National Power Company Will Not Drill in Gjástykki Skip to content

National Power Company Will Not Drill in Gjástykki

By Iceland Review

Landsvirkjun, the national power company, will not use the permit for experimental drilling in the Gjástykki area in northeast Iceland issued by the National Energy Authority on Monday but rather await the government’s plan for the area.

geothermal-hellisheidi_go

Harnessing geothermal energy on Hellisheidi, southwest Iceland. Photo by Geir Ólafsson.

Gjástykki is a rift valley north of the caldera Krafla and the potential harnessing of energy there is controversial. Environmentalist Ómar Ragnarsson is making a documentary about the area and Landsvirkjun helped finance the project.

According to Fréttabladid, the Energy Authority’s permit does not authorize Landsvirkjun to harness geothermal energy in the area, only to investigate its feasibility.

The research permit caused controversy as it was issued in spite of opposition from the Environment Agency of Iceland and the Icelandic Institute of Natural History. The government is also planning to preserve the area.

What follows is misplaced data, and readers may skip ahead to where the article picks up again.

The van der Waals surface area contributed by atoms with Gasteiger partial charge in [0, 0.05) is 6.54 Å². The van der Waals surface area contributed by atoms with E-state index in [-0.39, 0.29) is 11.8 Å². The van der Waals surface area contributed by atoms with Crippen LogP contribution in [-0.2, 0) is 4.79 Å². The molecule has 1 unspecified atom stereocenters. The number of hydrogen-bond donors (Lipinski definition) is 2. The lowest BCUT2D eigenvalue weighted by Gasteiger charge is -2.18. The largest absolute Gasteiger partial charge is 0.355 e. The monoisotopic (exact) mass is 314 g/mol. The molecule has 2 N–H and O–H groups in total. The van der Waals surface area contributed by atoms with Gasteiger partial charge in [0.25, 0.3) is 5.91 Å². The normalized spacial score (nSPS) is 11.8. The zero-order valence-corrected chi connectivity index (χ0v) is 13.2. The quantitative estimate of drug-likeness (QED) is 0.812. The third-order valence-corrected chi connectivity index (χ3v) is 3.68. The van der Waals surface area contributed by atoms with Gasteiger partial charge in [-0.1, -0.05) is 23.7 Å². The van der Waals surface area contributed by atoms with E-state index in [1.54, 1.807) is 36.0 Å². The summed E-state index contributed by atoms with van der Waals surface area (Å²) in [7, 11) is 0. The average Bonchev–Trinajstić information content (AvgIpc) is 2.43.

However, the Energy Authority’s decision is supported by municipalities and landowners in the region.

Minister of Industry Katrín Júlíusdóttir said the permit won’t change the government’s plans. “It is absolutely clear that this government has been in agreement in launching a preservation process for Gjástykki. That process has started and we stand by it.”

Ragna Sara Jónsdóttir, head of Landsvirkjun’s communications division, said drilling won’t begin before the government’s policy is clear. “Landsvirkjun will not commence experimental drilling until a conclusion has been reached regarding framework regulations and nature protection of the area,” she iterated.

Landsvirkjun has been looking into the feasibility of energy harnessing in four areas in the Thingeyjarsýsla counties in northeast Iceland, among other reasons to power an aluminum smelter at Bakki by Húsavík, Gjástykki being one of them. The other three are Theistareykir, Krafla and Bjarnarflag.

Click here to read more about Ragnarsson’s Gjástykki documentary and here to read more about the planned smelter at Bakki.

Sign up for our weekly newsletter

Get news from Iceland, photos, and in-depth stories delivered to your inbox every week!

* indicates required

Subscribe to Iceland Review

In-depth stories and high-quality photography showcasing life in Iceland!